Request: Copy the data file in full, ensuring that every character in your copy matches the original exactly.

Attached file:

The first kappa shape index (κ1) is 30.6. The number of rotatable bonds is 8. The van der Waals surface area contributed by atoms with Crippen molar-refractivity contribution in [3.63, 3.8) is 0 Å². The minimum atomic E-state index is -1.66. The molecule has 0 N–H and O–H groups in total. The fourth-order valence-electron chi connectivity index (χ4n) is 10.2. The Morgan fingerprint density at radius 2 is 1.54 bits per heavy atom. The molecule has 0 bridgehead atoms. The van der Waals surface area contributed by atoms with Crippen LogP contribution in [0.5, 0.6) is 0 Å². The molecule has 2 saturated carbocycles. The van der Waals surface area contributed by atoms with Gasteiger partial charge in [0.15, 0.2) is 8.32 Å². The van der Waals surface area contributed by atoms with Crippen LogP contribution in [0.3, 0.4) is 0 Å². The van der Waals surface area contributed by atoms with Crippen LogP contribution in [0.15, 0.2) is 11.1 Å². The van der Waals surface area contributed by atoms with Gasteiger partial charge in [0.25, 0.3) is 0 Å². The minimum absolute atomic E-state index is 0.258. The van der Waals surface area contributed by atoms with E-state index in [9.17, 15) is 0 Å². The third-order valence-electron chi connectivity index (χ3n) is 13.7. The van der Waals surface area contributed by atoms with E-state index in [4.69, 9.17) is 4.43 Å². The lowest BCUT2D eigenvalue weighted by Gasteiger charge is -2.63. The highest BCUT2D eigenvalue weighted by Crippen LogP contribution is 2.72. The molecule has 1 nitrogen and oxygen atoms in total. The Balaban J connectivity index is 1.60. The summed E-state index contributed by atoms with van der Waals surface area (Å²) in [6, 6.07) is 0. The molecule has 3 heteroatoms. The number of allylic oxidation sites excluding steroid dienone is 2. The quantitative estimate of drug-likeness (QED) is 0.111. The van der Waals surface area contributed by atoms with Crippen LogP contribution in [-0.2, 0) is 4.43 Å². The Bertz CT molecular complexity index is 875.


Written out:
The first kappa shape index (κ1) is 30.6. The number of rotatable bonds is 8. The van der Waals surface area contributed by atoms with Crippen molar-refractivity contribution in [3.63, 3.8) is 0 Å². The minimum atomic E-state index is -1.66. The molecule has 0 N–H and O–H groups in total. The fourth-order valence-electron chi connectivity index (χ4n) is 10.2. The Morgan fingerprint density at radius 2 is 1.54 bits per heavy atom. The molecule has 0 bridgehead atoms. The van der Waals surface area contributed by atoms with Crippen LogP contribution in [0.5, 0.6) is 0 Å². The molecule has 2 saturated carbocycles. The van der Waals surface area contributed by atoms with Gasteiger partial charge in [0.15, 0.2) is 8.32 Å². The van der Waals surface area contributed by atoms with Crippen LogP contribution in [0.3, 0.4) is 0 Å². The van der Waals surface area contributed by atoms with Crippen LogP contribution in [0.15, 0.2) is 11.1 Å². The van der Waals surface area contributed by atoms with Gasteiger partial charge in [0.25, 0.3) is 0 Å². The minimum absolute atomic E-state index is 0.258. The van der Waals surface area contributed by atoms with E-state index in [9.17, 15) is 0 Å². The third-order valence-electron chi connectivity index (χ3n) is 13.7. The van der Waals surface area contributed by atoms with E-state index in [4.69, 9.17) is 4.43 Å². The lowest BCUT2D eigenvalue weighted by Gasteiger charge is -2.63. The highest BCUT2D eigenvalue weighted by Crippen LogP contribution is 2.72. The molecule has 1 nitrogen and oxygen atoms in total. The Balaban J connectivity index is 1.60. The summed E-state index contributed by atoms with van der Waals surface area (Å²) in [6, 6.07) is 0. The molecule has 3 heteroatoms. The number of allylic oxidation sites excluding steroid dienone is 2. The quantitative estimate of drug-likeness (QED) is 0.111. The van der Waals surface area contributed by atoms with Crippen LogP contribution in [-0.2, 0) is 4.43 Å². The Bertz CT molecular complexity index is 875.